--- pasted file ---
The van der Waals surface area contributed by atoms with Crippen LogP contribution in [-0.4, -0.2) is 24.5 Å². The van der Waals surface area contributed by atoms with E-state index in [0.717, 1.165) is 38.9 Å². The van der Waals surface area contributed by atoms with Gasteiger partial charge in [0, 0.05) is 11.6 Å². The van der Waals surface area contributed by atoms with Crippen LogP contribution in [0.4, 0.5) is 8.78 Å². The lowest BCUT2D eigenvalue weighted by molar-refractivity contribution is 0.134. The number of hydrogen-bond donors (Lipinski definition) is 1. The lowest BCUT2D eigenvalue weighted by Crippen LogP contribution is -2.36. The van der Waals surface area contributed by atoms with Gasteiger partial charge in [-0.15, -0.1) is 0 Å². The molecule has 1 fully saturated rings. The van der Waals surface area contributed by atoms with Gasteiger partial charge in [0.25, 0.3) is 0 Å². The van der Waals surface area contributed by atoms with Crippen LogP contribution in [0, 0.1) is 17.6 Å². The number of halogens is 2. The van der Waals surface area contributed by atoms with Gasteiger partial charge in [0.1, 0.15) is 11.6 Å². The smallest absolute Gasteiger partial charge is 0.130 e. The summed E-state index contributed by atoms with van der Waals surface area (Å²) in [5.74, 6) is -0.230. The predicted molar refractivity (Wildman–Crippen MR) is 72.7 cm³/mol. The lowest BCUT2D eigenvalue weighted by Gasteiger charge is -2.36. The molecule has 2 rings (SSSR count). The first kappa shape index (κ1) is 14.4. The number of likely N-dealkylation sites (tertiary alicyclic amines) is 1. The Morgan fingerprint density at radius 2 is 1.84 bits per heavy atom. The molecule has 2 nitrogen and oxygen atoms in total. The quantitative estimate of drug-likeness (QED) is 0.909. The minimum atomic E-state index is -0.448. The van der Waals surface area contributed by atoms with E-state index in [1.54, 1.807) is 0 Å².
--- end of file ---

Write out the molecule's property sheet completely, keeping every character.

The van der Waals surface area contributed by atoms with Crippen LogP contribution in [-0.4, -0.2) is 24.5 Å². The van der Waals surface area contributed by atoms with E-state index in [0.717, 1.165) is 38.9 Å². The van der Waals surface area contributed by atoms with Gasteiger partial charge in [0, 0.05) is 11.6 Å². The van der Waals surface area contributed by atoms with Crippen LogP contribution in [0.4, 0.5) is 8.78 Å². The lowest BCUT2D eigenvalue weighted by molar-refractivity contribution is 0.134. The number of hydrogen-bond donors (Lipinski definition) is 1. The lowest BCUT2D eigenvalue weighted by Crippen LogP contribution is -2.36. The van der Waals surface area contributed by atoms with Gasteiger partial charge in [-0.15, -0.1) is 0 Å². The molecule has 1 fully saturated rings. The van der Waals surface area contributed by atoms with Gasteiger partial charge in [0.25, 0.3) is 0 Å². The van der Waals surface area contributed by atoms with Crippen LogP contribution in [0, 0.1) is 17.6 Å². The number of halogens is 2. The van der Waals surface area contributed by atoms with Gasteiger partial charge in [0.1, 0.15) is 11.6 Å². The smallest absolute Gasteiger partial charge is 0.130 e. The summed E-state index contributed by atoms with van der Waals surface area (Å²) in [5.74, 6) is -0.230. The predicted molar refractivity (Wildman–Crippen MR) is 72.7 cm³/mol. The lowest BCUT2D eigenvalue weighted by Gasteiger charge is -2.36. The molecule has 2 rings (SSSR count). The first kappa shape index (κ1) is 14.4. The number of likely N-dealkylation sites (tertiary alicyclic amines) is 1. The Morgan fingerprint density at radius 2 is 1.84 bits per heavy atom. The molecule has 2 nitrogen and oxygen atoms in total. The quantitative estimate of drug-likeness (QED) is 0.909. The minimum atomic E-state index is -0.448. The van der Waals surface area contributed by atoms with E-state index in [1.54, 1.807) is 0 Å².